• Murphy's and Beamish in Cork: While Murphy’s and Beamish are both Cork stouts, they hold different places in the hearts of locals. Murphy's is particularly beloved in Cork, known for its smoother taste.

Consumer Loyalty and Experience

  • Drawing from personal experiences and anecdotes, such as those shared by publican Steve Basile and stout enthusiasts like Doug Freyburger and James McCallum, it's clear that each stout has its loyalists. Guinness is often the go-to choice for many, but Murphy's and Beamish have their dedicated followers who swear by their unique qualities.

a glass of guinness sitting on top of a table
a glass of guinness sitting on top of a table

The Best Irish Stout – A Matter of Personal Preference

As we reach the end of our exploration into Guinness, Murphy's, and Beamish, it's evident that each of these Irish stouts holds its own unique appeal. The 'best' Irish stout is not a straightforward answer but rather a reflection of personal taste and preference. Let's summarise their distinct characteristics:

Summarising the Stout Trio

  • Guinness: A symbol of Irish brewing excellence, Guinness stands out for its strong, robust flavour and creamy texture. Its global popularity and cultural significance make it a perennial favourite.

  • Murphy's: With its sweeter, more chocolatey notes, Murphy's offers a smoother experience, making it an ideal choice for those who prefer a less bitter stout.

  • Beamish: Beamish serves as the middle ground with its drier, stronger taste. It's a stout for those who appreciate a more intense flavour profile, balancing the bitter and sweet aspects.

The Role of Personal Preference

  • For Bitter Stout Lovers: If you enjoy a stout with a robust, bitter flavour, Guinness is likely your best choice.

  • For Those Who Prefer Sweetness: Murphy's will appeal to you if you prefer a sweeter, smoother stout.

  • Seeking Balance: Beamish is the go-to option for those who want a stout that strikes a balance between bitter and sweet.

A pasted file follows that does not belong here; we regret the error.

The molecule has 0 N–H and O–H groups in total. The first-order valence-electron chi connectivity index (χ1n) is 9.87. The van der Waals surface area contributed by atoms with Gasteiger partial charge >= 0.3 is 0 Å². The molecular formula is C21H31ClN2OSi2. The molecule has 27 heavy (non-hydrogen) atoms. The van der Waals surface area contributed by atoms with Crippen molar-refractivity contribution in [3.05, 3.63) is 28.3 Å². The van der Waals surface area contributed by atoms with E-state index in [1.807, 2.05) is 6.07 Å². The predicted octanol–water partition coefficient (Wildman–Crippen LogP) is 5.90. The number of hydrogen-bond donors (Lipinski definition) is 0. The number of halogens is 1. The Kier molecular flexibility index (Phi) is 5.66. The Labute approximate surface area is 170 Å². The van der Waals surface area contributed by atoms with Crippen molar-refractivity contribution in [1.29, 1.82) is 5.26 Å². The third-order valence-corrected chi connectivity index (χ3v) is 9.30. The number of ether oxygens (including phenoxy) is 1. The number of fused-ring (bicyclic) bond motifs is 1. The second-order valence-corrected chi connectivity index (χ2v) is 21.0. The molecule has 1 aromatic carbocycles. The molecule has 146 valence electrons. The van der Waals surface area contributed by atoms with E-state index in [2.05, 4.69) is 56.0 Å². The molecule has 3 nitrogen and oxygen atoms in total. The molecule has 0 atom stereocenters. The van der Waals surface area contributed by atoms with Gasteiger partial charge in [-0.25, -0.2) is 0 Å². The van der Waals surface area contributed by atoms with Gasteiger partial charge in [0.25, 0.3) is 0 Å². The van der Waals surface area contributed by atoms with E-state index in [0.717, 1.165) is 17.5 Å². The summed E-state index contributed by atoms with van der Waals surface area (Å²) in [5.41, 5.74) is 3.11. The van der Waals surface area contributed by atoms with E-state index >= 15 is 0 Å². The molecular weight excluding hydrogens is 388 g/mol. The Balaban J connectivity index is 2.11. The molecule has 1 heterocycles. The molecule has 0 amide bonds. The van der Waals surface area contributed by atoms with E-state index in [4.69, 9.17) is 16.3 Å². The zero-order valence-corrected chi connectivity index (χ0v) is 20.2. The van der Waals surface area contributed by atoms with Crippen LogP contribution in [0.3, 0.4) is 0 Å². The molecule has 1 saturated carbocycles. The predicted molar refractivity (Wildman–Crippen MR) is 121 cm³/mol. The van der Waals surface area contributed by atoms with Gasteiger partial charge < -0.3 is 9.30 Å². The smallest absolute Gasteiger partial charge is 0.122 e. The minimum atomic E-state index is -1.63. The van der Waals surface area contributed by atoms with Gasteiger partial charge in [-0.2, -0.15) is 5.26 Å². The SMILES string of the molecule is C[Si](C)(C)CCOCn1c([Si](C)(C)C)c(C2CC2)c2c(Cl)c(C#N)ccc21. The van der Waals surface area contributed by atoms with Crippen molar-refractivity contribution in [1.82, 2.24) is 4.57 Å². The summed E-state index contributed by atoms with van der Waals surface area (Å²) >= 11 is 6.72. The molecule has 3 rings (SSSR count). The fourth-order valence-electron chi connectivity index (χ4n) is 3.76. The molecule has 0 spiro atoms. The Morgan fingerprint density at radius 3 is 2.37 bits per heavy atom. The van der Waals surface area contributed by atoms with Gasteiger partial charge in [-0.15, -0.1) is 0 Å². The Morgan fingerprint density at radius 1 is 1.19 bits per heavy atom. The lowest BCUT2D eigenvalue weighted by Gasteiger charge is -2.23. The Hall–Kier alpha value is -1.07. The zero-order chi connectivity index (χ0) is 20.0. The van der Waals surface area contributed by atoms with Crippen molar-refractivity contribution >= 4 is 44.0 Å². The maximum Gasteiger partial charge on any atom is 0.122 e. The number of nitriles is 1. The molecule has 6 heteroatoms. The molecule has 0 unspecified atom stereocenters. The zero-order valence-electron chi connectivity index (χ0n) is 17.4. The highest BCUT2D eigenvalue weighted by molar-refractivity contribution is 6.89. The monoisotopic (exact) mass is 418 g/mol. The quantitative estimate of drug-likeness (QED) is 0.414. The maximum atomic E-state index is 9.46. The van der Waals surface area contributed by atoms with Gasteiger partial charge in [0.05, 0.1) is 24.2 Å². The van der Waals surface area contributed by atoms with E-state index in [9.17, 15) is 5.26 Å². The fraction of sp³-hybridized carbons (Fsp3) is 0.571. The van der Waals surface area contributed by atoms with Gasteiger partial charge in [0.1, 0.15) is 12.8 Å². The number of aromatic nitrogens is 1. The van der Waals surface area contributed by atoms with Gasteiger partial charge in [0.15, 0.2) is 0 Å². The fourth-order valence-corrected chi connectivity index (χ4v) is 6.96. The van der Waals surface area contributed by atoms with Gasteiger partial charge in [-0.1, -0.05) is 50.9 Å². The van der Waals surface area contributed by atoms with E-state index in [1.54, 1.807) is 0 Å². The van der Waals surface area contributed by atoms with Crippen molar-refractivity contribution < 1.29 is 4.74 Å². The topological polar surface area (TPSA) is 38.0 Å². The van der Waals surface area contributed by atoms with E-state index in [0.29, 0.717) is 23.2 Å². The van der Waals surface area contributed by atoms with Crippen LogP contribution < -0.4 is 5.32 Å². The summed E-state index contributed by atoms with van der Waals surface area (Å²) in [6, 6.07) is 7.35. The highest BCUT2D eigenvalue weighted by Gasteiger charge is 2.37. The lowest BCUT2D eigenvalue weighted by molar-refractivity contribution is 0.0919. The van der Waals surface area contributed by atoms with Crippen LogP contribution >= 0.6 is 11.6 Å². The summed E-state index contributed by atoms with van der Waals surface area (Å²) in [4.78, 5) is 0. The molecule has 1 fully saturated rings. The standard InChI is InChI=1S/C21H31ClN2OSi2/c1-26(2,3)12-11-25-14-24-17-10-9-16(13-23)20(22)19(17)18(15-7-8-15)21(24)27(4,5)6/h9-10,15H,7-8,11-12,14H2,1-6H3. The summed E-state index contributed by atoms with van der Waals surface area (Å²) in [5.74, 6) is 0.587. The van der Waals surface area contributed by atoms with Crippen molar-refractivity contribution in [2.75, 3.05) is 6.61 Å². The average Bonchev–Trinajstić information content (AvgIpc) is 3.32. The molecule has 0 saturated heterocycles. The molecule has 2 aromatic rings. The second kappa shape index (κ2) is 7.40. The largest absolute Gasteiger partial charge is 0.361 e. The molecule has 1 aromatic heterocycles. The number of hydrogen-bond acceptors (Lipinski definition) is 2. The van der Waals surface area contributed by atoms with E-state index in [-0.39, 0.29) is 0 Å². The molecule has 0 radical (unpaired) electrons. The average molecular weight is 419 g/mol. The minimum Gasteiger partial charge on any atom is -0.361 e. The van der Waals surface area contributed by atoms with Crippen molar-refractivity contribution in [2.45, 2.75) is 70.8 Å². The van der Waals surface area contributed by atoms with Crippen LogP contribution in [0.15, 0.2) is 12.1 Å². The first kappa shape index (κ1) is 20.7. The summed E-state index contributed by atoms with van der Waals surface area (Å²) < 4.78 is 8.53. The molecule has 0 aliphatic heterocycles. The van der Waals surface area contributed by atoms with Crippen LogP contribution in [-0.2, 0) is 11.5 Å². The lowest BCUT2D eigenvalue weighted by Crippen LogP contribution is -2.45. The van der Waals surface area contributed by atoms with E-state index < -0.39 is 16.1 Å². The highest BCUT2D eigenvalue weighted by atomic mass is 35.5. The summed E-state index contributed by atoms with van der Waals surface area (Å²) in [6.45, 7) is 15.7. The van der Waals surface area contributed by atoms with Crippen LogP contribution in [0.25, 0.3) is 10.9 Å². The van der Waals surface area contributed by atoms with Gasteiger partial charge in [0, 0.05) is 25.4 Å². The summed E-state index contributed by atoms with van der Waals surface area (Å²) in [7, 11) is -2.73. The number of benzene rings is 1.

The Verdict

In conclusion, the debate over which is the best Irish stout – Guinness, Murphy's, or Beamish – is one that doesn't have a definitive answer. Each stout has its unique place in the hearts of beer lovers, and the best choice depends on individual palates and preferences.

Final Thoughts

Whether you're a stout connoisseur or new to this style of beer, the best way to determine your favourite is to try them all. Each stout offers a different experience, and exploring these variations is part of the joy of beer tasting. So, next time you find yourself in a pub, whether in Ireland or elsewhere, consider embarking on a stout tasting adventure – you might just discover your new favourite pint.

Ultimately, the rich history and diverse flavour profiles of Guinness, Murphy's, and Beamish celebrate the depth and variety of Irish stout. So, raise a glass to these iconic brews that have become synonymous with Ireland's rich brewing heritage. Sláinte!

FAQs: Guinness, Murphy's, and Beamish Irish Stouts

  1. What makes Guinness different from Murphy's and Beamish?

    • Guinness is known for its robust, burnt flavour and creamy texture, making it distinctively stronger and more bitter compared to the sweeter, chocolatey notes of Murphy's and the balanced, dry taste of Beamish.

  2. Is Murphy's Stout sweeter than Guinness?

    • Yes, Murphy's Stout is generally considered to be sweeter and smoother than Guinness, with noticeable chocolate and coffee notes, making it less bitter.

  3. Can I find Beamish Stout outside of Ireland?

    • Beamish Stout's availability outside of Ireland can vary. While it may not be as widely exported as Guinness, it can be found in select international markets and specialty beer stores.

  4. Which Irish Stout has the highest alcohol content?

    • The alcohol content of these stouts is relatively similar, usually around 4-5% ABV. However, specific ABV can vary slightly depending on the brew and the region.

  5. Is there a significant taste difference between draught and bottled versions of these stouts?

    • Yes, there can be a noticeable difference in taste between draught and bottled versions. Draught stouts often have a fresher taste and creamier texture, especially with Guinness's nitrogen-infused pour, which is hard to replicate in bottled form.

  6. Are Guinness, Murphy's, and Beamish suitable for those new to stout?

    • Yes, all three are suitable for stout beginners. Guinness is great for those who don't mind a bit of bitterness, Murphy's for those who prefer a sweeter profile, and Beamish for those looking for a balanced stout experience.